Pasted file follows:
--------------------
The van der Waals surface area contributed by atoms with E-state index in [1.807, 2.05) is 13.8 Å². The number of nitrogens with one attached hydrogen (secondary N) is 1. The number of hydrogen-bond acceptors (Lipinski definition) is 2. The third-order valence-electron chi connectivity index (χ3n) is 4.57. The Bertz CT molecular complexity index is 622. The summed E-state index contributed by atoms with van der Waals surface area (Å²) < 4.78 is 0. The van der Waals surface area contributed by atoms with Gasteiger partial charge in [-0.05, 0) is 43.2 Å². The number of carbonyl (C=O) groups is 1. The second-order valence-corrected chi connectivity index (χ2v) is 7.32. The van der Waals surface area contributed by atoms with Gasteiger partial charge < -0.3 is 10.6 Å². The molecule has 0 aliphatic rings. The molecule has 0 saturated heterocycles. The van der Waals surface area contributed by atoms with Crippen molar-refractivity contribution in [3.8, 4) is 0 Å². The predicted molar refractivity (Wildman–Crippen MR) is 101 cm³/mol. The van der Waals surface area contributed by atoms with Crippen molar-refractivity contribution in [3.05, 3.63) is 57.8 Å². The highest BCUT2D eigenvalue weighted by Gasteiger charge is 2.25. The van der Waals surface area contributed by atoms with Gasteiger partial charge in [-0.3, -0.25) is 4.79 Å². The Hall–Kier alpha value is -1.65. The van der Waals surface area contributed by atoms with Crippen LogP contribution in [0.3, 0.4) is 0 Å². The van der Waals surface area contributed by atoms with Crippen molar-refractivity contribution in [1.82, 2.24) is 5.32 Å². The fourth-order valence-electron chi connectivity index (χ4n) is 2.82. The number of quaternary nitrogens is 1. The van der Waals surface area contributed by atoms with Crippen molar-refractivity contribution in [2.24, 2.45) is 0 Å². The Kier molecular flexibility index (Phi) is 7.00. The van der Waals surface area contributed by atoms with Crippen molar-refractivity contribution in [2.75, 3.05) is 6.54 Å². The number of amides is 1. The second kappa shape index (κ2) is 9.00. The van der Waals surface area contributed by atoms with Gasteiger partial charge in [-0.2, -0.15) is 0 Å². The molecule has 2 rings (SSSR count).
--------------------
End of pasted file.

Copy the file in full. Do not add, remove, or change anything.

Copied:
The van der Waals surface area contributed by atoms with E-state index in [1.807, 2.05) is 13.8 Å². The number of nitrogens with one attached hydrogen (secondary N) is 1. The number of hydrogen-bond acceptors (Lipinski definition) is 2. The third-order valence-electron chi connectivity index (χ3n) is 4.57. The Bertz CT molecular complexity index is 622. The summed E-state index contributed by atoms with van der Waals surface area (Å²) < 4.78 is 0. The van der Waals surface area contributed by atoms with Gasteiger partial charge in [-0.05, 0) is 43.2 Å². The number of carbonyl (C=O) groups is 1. The second-order valence-corrected chi connectivity index (χ2v) is 7.32. The van der Waals surface area contributed by atoms with Gasteiger partial charge < -0.3 is 10.6 Å². The molecule has 0 aliphatic rings. The molecule has 0 saturated heterocycles. The van der Waals surface area contributed by atoms with Crippen molar-refractivity contribution in [3.8, 4) is 0 Å². The predicted molar refractivity (Wildman–Crippen MR) is 101 cm³/mol. The van der Waals surface area contributed by atoms with Crippen molar-refractivity contribution in [3.05, 3.63) is 57.8 Å². The highest BCUT2D eigenvalue weighted by Gasteiger charge is 2.25. The van der Waals surface area contributed by atoms with Gasteiger partial charge in [-0.3, -0.25) is 4.79 Å². The Hall–Kier alpha value is -1.65. The van der Waals surface area contributed by atoms with Crippen LogP contribution in [0.3, 0.4) is 0 Å². The van der Waals surface area contributed by atoms with Crippen molar-refractivity contribution in [1.82, 2.24) is 5.32 Å². The fourth-order valence-electron chi connectivity index (χ4n) is 2.82. The number of quaternary nitrogens is 1. The van der Waals surface area contributed by atoms with Crippen molar-refractivity contribution in [2.24, 2.45) is 0 Å². The Kier molecular flexibility index (Phi) is 7.00. The van der Waals surface area contributed by atoms with Crippen molar-refractivity contribution in [2.75, 3.05) is 6.54 Å². The number of amides is 1. The second kappa shape index (κ2) is 9.00. The van der Waals surface area contributed by atoms with Gasteiger partial charge in [-0.2, -0.15) is 0 Å². The molecule has 2 rings (SSSR count).